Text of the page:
She said this will be helping graduates to gain more work ethics and culture at workplaces to easily compete with others already in the market.
PIC: Executive director of Institute of Work Culture and Ethics Sam Bwaya chats with assistant commissioner human resource management at the ministry of public service Florence Tayebwa Muhwezi after press conference on what should be done to promote work ethics practices to enhance performance and productivity. This was at Hotel Africana on March 1, 2018. (Credit: Ramadhan Abbey)
GRADUATE TRAINEE PROGRAMME
KAMPALA - The Government is working on a new strategy to promote good work ethics and culture among Ugandans with an aim of changing people’s attitude towards work.
The strategy is to start with graduates fresh from the university.
According to the assistant commissioner human resource management at the public service ministry, Florence Tayebwa, the Government is already working on the introduction of National Services (NS).
If it is realised, the NS strategy will see graduates taken on as volunteers at various workplaces both within government and the private sector for a period of time.
Tayebwa was speaking to journalists ahead of the Second Work Culture and Ethics Day in Kampala scheduled for July 26, 2018.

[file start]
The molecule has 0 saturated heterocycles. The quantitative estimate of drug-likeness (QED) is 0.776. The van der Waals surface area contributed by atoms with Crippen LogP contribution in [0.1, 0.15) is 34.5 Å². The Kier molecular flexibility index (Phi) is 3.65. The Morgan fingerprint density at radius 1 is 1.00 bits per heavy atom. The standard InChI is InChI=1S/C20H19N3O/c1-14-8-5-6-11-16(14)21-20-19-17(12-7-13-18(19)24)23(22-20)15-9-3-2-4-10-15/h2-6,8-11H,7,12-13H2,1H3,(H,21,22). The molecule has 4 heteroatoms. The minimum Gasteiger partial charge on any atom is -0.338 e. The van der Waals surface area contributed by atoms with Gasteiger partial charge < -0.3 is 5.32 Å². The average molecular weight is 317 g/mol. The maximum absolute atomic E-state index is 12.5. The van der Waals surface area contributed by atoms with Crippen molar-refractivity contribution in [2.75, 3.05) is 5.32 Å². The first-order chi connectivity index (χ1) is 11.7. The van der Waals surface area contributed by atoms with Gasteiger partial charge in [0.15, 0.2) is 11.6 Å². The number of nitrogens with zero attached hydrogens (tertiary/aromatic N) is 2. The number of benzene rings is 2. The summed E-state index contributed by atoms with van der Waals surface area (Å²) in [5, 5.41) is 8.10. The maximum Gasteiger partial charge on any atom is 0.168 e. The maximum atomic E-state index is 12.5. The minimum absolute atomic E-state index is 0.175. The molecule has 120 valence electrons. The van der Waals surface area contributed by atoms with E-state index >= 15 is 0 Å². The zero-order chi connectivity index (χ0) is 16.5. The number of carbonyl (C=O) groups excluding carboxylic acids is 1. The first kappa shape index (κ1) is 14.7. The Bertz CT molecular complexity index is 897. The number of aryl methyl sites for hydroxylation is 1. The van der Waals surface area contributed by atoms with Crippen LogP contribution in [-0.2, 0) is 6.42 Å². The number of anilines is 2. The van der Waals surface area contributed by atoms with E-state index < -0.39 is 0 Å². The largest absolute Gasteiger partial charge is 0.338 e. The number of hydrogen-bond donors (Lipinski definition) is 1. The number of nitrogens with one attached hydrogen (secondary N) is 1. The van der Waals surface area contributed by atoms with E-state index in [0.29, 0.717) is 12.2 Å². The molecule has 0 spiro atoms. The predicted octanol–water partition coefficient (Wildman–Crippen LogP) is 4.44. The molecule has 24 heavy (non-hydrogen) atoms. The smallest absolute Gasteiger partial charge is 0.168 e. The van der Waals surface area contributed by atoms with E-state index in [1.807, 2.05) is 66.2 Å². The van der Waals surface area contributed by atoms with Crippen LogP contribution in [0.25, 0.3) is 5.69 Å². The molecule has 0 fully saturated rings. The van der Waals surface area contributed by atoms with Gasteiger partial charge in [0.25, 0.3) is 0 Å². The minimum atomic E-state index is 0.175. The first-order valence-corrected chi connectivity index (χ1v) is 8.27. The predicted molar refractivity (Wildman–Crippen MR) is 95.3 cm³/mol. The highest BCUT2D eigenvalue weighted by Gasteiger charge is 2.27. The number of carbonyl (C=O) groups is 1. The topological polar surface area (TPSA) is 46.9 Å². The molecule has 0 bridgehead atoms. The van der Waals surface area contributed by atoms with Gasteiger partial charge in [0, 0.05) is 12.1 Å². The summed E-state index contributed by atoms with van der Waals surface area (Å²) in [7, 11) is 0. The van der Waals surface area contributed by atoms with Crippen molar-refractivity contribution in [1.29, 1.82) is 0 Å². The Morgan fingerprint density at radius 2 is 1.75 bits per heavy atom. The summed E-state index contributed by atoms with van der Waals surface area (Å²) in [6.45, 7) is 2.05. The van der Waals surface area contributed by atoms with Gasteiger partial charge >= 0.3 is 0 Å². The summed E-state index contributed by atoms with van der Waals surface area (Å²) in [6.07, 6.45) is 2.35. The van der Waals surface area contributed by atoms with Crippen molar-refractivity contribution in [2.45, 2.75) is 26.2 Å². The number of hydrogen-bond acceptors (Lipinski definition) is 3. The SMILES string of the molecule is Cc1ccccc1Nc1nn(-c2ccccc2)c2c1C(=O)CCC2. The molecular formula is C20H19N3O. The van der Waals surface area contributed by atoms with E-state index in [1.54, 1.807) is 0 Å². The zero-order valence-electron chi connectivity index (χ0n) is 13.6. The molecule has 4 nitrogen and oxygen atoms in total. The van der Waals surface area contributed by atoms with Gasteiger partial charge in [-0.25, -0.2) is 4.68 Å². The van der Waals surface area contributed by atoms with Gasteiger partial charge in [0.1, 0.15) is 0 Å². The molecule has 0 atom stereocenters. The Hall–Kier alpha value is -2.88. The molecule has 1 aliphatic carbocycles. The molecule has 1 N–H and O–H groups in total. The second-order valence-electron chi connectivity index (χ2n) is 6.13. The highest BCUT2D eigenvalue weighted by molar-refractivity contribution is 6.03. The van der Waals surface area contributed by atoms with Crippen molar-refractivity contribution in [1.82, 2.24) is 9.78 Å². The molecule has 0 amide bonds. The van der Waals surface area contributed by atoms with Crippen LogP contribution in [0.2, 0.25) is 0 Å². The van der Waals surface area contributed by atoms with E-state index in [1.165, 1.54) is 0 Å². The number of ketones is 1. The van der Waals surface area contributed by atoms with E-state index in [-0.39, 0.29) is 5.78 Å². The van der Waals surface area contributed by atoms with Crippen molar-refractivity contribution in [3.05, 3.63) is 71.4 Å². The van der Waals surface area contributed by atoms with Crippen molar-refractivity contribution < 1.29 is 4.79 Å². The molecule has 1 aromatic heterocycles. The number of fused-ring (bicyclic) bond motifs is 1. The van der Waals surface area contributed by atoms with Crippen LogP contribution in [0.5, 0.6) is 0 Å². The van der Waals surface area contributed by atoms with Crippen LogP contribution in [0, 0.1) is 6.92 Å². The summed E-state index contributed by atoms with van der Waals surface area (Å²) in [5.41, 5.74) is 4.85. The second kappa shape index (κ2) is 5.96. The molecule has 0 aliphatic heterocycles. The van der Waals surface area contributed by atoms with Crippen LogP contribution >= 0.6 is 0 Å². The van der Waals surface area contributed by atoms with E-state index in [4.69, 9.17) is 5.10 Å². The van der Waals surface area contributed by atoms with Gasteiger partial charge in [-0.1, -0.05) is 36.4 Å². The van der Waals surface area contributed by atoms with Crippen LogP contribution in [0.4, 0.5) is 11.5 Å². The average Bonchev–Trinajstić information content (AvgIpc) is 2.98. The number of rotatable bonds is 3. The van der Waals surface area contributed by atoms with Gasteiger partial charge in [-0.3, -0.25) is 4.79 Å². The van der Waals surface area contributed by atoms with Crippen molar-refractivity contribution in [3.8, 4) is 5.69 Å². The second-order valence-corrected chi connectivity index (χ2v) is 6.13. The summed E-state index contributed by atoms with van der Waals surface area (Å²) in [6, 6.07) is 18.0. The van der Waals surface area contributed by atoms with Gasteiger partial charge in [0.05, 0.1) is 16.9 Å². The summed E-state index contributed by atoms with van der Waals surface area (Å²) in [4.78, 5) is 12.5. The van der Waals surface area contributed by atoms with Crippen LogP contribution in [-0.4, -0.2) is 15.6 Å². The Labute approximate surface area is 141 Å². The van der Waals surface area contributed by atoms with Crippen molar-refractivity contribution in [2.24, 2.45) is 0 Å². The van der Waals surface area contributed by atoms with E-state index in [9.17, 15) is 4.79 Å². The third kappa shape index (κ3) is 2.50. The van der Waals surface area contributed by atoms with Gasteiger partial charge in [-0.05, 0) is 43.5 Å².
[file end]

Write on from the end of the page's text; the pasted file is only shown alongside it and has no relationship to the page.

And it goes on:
The day is organised by the Institute of Work Culture and Ethics (IWCE) in partnership with the public service and labour ministries, as well as the directorate of ethics and integrity.
Norah Njuba, the chairperson IWCE, said various studies show that Ugandans are some of the laziest people in the world.
“It is true because even when you go to the 20 biggest private employers in this country, we have more foreigners doing the most technical jobs, which Ugandans are also qualified for,” she added.
According to the World Economic Forum (WEF), which runs the countries’ labour productivity, Uganda was among the bottom 25 out of 144 countries over the last five years.
The Global Competiveness Report (2014) also shows that Uganda has the lowest labour productivity in East African.
Njuba noted that during the Work Culture and Ethics Day, they will award organisations and individuals who have exhibited work ethics and culture.
The selection process kicked off on March 1. The competitors will go through a verification process by a team of judges, before identifying finalists.
The event is also aimed at publicising tools that may be used to assess the status of work culture and ethics for organisations and encourage organisations to instutionalise work culture and ethics in their policies and programmes.